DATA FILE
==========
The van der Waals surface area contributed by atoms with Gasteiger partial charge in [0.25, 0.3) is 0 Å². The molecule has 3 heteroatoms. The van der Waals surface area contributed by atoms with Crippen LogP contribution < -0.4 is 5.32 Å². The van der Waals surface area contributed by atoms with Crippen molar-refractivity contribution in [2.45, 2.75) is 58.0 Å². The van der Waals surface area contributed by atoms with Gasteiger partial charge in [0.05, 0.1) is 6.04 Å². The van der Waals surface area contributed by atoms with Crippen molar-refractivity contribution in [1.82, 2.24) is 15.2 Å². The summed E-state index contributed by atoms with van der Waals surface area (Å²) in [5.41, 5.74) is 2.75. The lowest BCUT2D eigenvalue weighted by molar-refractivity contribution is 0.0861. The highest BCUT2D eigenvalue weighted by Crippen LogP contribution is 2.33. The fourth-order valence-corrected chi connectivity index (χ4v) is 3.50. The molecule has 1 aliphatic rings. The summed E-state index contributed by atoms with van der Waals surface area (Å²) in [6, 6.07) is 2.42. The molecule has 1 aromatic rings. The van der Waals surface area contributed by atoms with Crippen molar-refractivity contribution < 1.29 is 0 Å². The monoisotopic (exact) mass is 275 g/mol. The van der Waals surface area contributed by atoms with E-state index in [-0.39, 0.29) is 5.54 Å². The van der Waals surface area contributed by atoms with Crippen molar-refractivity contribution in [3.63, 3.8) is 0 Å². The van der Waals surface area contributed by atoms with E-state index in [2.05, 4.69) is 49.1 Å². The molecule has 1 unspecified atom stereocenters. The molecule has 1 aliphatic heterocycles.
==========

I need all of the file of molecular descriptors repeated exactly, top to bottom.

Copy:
The van der Waals surface area contributed by atoms with Gasteiger partial charge in [0.25, 0.3) is 0 Å². The molecule has 3 heteroatoms. The van der Waals surface area contributed by atoms with Crippen LogP contribution < -0.4 is 5.32 Å². The van der Waals surface area contributed by atoms with Crippen molar-refractivity contribution in [2.45, 2.75) is 58.0 Å². The van der Waals surface area contributed by atoms with Gasteiger partial charge in [0.05, 0.1) is 6.04 Å². The van der Waals surface area contributed by atoms with Crippen molar-refractivity contribution in [1.82, 2.24) is 15.2 Å². The summed E-state index contributed by atoms with van der Waals surface area (Å²) in [5.41, 5.74) is 2.75. The lowest BCUT2D eigenvalue weighted by molar-refractivity contribution is 0.0861. The highest BCUT2D eigenvalue weighted by Crippen LogP contribution is 2.33. The fourth-order valence-corrected chi connectivity index (χ4v) is 3.50. The molecule has 1 aliphatic rings. The summed E-state index contributed by atoms with van der Waals surface area (Å²) in [6, 6.07) is 2.42. The molecule has 1 aromatic rings. The van der Waals surface area contributed by atoms with Crippen molar-refractivity contribution < 1.29 is 0 Å². The monoisotopic (exact) mass is 275 g/mol. The van der Waals surface area contributed by atoms with E-state index in [-0.39, 0.29) is 5.54 Å². The van der Waals surface area contributed by atoms with Crippen molar-refractivity contribution in [3.63, 3.8) is 0 Å². The van der Waals surface area contributed by atoms with E-state index in [2.05, 4.69) is 49.1 Å². The molecule has 1 unspecified atom stereocenters. The molecule has 1 aliphatic heterocycles.